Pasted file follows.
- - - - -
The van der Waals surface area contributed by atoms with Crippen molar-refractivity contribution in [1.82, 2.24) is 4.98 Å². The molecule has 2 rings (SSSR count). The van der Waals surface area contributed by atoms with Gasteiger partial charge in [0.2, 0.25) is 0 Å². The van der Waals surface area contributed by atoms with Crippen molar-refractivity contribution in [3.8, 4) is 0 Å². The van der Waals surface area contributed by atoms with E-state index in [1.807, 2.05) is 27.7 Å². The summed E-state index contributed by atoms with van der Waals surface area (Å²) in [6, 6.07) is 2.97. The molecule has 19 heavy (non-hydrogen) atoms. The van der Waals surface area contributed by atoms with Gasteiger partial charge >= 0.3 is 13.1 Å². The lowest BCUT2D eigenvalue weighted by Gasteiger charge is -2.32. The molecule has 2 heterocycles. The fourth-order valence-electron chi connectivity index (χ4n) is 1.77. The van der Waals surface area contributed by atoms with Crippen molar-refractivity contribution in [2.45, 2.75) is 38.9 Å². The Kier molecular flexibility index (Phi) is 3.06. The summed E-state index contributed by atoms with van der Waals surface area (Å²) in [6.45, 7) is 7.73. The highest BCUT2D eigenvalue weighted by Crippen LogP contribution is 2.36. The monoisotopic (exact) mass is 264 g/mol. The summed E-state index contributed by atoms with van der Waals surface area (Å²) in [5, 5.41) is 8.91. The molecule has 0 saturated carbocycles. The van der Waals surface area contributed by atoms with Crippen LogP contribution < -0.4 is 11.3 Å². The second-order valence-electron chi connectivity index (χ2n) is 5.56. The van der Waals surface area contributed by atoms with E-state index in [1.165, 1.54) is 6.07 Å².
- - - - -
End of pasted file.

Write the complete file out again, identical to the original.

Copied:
The van der Waals surface area contributed by atoms with Crippen molar-refractivity contribution in [1.82, 2.24) is 4.98 Å². The molecule has 2 rings (SSSR count). The van der Waals surface area contributed by atoms with Gasteiger partial charge in [0.2, 0.25) is 0 Å². The van der Waals surface area contributed by atoms with Crippen molar-refractivity contribution in [3.8, 4) is 0 Å². The van der Waals surface area contributed by atoms with E-state index in [1.807, 2.05) is 27.7 Å². The summed E-state index contributed by atoms with van der Waals surface area (Å²) in [6, 6.07) is 2.97. The molecule has 19 heavy (non-hydrogen) atoms. The van der Waals surface area contributed by atoms with Gasteiger partial charge >= 0.3 is 13.1 Å². The lowest BCUT2D eigenvalue weighted by Gasteiger charge is -2.32. The molecule has 2 heterocycles. The fourth-order valence-electron chi connectivity index (χ4n) is 1.77. The van der Waals surface area contributed by atoms with Crippen molar-refractivity contribution in [2.45, 2.75) is 38.9 Å². The Kier molecular flexibility index (Phi) is 3.06. The summed E-state index contributed by atoms with van der Waals surface area (Å²) in [6.45, 7) is 7.73. The highest BCUT2D eigenvalue weighted by Crippen LogP contribution is 2.36. The monoisotopic (exact) mass is 264 g/mol. The summed E-state index contributed by atoms with van der Waals surface area (Å²) in [5, 5.41) is 8.91. The molecule has 0 saturated carbocycles. The van der Waals surface area contributed by atoms with Crippen LogP contribution < -0.4 is 11.3 Å². The second-order valence-electron chi connectivity index (χ2n) is 5.56. The van der Waals surface area contributed by atoms with E-state index in [1.165, 1.54) is 6.07 Å².